By Laura Barrett
T he U.S. Supreme Court’s 5-4 ruling in the Janus v. AFSCME case marked the latest victory for the right-wing program to
undermine unions and working people. While the
impact of the decision will reverberate for years to
come, the MTA and other public employee unions
are fighting back against an immediate onslaught:
corporate-sponsored efforts to manipulate people
into dropping their union membership.
“This is all part of the long-held dream of the
Koch brothers and other corporate billionaires to
‘defund and defang’ public employee unions,” said
MTA President Merrie Najimy, citing a memo by the
Koch-backed State Policy Network that outlined the
multipronged attack against public-sector unions.
“They are intent on weakening us so that they have
more leverage to privatize and slash public services
and pay less in taxes. We must make sure they don’t
In its ruling on June 27, the deeply divided court
overturned its own unanimous decision in Abood
v. Detroit Board of Education, decided in 1977. In
that case, the court balanced the interests of unions,
employers and nonmembers. It ruled that the U.S.
Constitution allowed public-sector unions to collect
a fair share fee — also called an “agency fee” —
from nonmembers for the costs of negotiating and
maintaining the bargaining agreements that provide
them with wages, benefits and protections.
But with the Janus decision, the majority —
over a stinging dissent by their fellow justices
— decided that the court that ruled in Abood was
A politically motivated decision
“It is very rare for the Supreme Court to
overturn its own decisions,” MTA General Counsel
Ira Fader noted. Najimy added, “This is clearly a
politically motivated decision. There is nothing just
While the National Education Association and
other unions filed briefs against the Janus case in
court, the ruling became a foregone conclusion when
the Republican-dominated Senate blocked then-
President Barack Obama’s nominee to the Supreme
Court in 2016 and subsequently approved President
Donald Trump’s anti-labor nominee, Neil Gorsuch.
Immediately after the decision was issued,
the right-wing Michigan-based Mackinac Center
for Public Policy flooded the inboxes of educators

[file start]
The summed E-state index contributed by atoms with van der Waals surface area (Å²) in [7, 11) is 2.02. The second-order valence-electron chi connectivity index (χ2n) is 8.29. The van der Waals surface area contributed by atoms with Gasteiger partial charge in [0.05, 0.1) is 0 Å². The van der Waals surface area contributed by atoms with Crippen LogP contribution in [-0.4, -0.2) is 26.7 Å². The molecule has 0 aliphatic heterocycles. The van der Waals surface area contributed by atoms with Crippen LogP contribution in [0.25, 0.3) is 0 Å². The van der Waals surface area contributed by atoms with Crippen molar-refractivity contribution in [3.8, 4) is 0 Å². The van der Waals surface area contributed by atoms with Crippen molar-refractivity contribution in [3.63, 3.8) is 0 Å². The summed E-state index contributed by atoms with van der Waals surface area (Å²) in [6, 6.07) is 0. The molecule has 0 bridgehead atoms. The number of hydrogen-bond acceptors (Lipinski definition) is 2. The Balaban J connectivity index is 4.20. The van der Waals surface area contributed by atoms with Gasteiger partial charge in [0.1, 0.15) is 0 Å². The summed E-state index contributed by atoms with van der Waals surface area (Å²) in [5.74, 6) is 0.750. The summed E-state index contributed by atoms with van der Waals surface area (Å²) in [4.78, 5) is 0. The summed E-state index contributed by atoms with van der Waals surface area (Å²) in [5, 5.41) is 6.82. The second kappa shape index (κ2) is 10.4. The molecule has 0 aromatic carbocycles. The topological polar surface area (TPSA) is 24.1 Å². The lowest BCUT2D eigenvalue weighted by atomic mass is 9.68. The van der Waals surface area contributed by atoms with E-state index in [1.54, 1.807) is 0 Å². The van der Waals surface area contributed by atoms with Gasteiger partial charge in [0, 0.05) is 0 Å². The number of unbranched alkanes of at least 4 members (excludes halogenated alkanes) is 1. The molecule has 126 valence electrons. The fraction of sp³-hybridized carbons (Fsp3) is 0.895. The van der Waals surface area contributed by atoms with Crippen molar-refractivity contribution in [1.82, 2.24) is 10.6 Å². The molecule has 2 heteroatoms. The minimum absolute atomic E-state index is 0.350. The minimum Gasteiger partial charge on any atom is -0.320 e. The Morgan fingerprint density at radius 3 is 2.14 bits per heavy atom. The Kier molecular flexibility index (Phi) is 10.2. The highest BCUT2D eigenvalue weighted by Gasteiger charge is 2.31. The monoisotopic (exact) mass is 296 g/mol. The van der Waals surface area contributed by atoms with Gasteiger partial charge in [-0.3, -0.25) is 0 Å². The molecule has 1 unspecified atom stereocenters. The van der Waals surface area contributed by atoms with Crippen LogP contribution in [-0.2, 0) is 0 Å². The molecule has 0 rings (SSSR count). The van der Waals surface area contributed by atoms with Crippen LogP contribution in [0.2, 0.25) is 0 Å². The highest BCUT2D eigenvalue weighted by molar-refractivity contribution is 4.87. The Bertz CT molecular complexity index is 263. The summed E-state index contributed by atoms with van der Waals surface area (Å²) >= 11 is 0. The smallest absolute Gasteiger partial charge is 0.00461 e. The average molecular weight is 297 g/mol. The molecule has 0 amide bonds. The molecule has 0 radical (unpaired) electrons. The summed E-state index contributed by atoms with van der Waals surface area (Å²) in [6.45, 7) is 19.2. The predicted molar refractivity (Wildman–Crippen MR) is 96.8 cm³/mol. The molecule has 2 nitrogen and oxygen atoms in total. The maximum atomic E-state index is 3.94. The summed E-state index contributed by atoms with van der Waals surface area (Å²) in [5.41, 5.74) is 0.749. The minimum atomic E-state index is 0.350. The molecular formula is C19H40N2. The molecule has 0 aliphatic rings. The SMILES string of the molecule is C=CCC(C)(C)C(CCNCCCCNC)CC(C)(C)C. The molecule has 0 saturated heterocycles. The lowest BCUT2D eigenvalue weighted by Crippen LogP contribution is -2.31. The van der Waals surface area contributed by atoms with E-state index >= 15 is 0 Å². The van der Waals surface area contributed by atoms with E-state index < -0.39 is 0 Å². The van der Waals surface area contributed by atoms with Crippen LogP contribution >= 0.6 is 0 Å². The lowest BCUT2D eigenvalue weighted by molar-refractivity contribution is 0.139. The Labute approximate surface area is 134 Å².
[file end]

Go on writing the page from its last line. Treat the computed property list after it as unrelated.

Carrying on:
in states across the country, urging them to drop
their membership. Members in at least 50 locals
in Massachusetts reported receiving the e-mails in
“We have every reason to believe that the
drop efforts will continue in the future,” MTA Vice
President Max Page said.
The MTA immediately fought back against
the Mackinac attack, alerting members to the spam
e-mails and highlighting the fact that Betsy DeVos,
the much-reviled U.S. secretary of education, has
contributed heavily to the effort.
The attack seems to have had little impact, since
there were few requests to drop membership after the
e-mails went out. In fact, the effort may well have
backfired, with some members becoming offended at
the obvious attempt at manipulation.
The MTA’s response
The MTA’s All In campaign continues. In
preK- 12 locals, organizers and field staff worked
in dozens of districts during the school year and
then fanned out across the state over the summer to
knock on doors and talk to members one to one to
hear their concerns and discuss the benefits of the
Lynn Kaupp, a special education teacher in
Hingham, was happy to talk when a summer organizer
— a paraprofessional from Attleboro — knocked
on her door in mid-July. She told the organizer that
she is definitely “in” with the union, especially after
an experience in another district in which the school
administration did nothing to help her after she
reported being harassed and intimidated by a student
who had significant behavior issues. Her husband, a
state trooper, advised her to go to her union.
“I went to my building rep and it was action